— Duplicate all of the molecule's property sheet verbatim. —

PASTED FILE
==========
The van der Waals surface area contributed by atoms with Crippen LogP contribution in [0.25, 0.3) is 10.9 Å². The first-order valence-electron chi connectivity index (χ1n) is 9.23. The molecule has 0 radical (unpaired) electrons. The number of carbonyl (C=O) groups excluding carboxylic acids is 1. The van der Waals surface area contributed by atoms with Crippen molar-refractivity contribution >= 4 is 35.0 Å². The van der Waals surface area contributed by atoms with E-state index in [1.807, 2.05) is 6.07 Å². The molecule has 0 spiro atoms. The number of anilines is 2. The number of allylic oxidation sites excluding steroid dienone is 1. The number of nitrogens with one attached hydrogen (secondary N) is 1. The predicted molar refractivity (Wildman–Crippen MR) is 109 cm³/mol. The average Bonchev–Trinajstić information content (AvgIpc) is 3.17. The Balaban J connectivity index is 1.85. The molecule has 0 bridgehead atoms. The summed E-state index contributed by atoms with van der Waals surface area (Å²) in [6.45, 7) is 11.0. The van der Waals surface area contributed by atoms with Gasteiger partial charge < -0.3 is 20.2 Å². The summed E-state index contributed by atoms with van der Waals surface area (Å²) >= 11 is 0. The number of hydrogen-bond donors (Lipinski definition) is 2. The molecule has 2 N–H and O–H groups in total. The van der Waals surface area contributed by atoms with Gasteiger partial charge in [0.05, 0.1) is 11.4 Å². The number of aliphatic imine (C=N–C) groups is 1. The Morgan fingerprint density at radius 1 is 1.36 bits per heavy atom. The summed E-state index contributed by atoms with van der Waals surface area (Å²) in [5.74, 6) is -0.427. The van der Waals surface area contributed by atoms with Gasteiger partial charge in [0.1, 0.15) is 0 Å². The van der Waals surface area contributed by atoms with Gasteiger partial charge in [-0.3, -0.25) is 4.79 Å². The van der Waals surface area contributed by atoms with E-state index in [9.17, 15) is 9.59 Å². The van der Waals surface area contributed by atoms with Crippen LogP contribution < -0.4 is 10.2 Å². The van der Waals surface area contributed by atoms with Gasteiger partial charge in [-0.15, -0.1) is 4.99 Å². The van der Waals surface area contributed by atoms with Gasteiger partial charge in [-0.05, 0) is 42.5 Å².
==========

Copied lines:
The van der Waals surface area contributed by atoms with Crippen LogP contribution in [0.25, 0.3) is 10.9 Å². The first-order valence-electron chi connectivity index (χ1n) is 9.23. The molecule has 0 radical (unpaired) electrons. The number of carbonyl (C=O) groups excluding carboxylic acids is 1. The van der Waals surface area contributed by atoms with Crippen molar-refractivity contribution >= 4 is 35.0 Å². The van der Waals surface area contributed by atoms with E-state index in [1.807, 2.05) is 6.07 Å². The molecule has 0 spiro atoms. The number of anilines is 2. The number of allylic oxidation sites excluding steroid dienone is 1. The number of nitrogens with one attached hydrogen (secondary N) is 1. The predicted molar refractivity (Wildman–Crippen MR) is 109 cm³/mol. The average Bonchev–Trinajstić information content (AvgIpc) is 3.17. The Balaban J connectivity index is 1.85. The molecule has 0 bridgehead atoms. The summed E-state index contributed by atoms with van der Waals surface area (Å²) in [6.45, 7) is 11.0. The van der Waals surface area contributed by atoms with Gasteiger partial charge < -0.3 is 20.2 Å². The summed E-state index contributed by atoms with van der Waals surface area (Å²) >= 11 is 0. The number of hydrogen-bond donors (Lipinski definition) is 2. The molecule has 2 N–H and O–H groups in total. The van der Waals surface area contributed by atoms with Gasteiger partial charge in [0.05, 0.1) is 11.4 Å². The number of aliphatic imine (C=N–C) groups is 1. The Morgan fingerprint density at radius 1 is 1.36 bits per heavy atom. The summed E-state index contributed by atoms with van der Waals surface area (Å²) in [5.74, 6) is -0.427. The van der Waals surface area contributed by atoms with Gasteiger partial charge in [0.1, 0.15) is 0 Å². The van der Waals surface area contributed by atoms with Gasteiger partial charge in [-0.3, -0.25) is 4.79 Å². The van der Waals surface area contributed by atoms with E-state index in [9.17, 15) is 9.59 Å². The van der Waals surface area contributed by atoms with Crippen LogP contribution < -0.4 is 10.2 Å². The van der Waals surface area contributed by atoms with Gasteiger partial charge in [-0.15, -0.1) is 4.99 Å². The van der Waals surface area contributed by atoms with Gasteiger partial charge in [-0.05, 0) is 42.5 Å².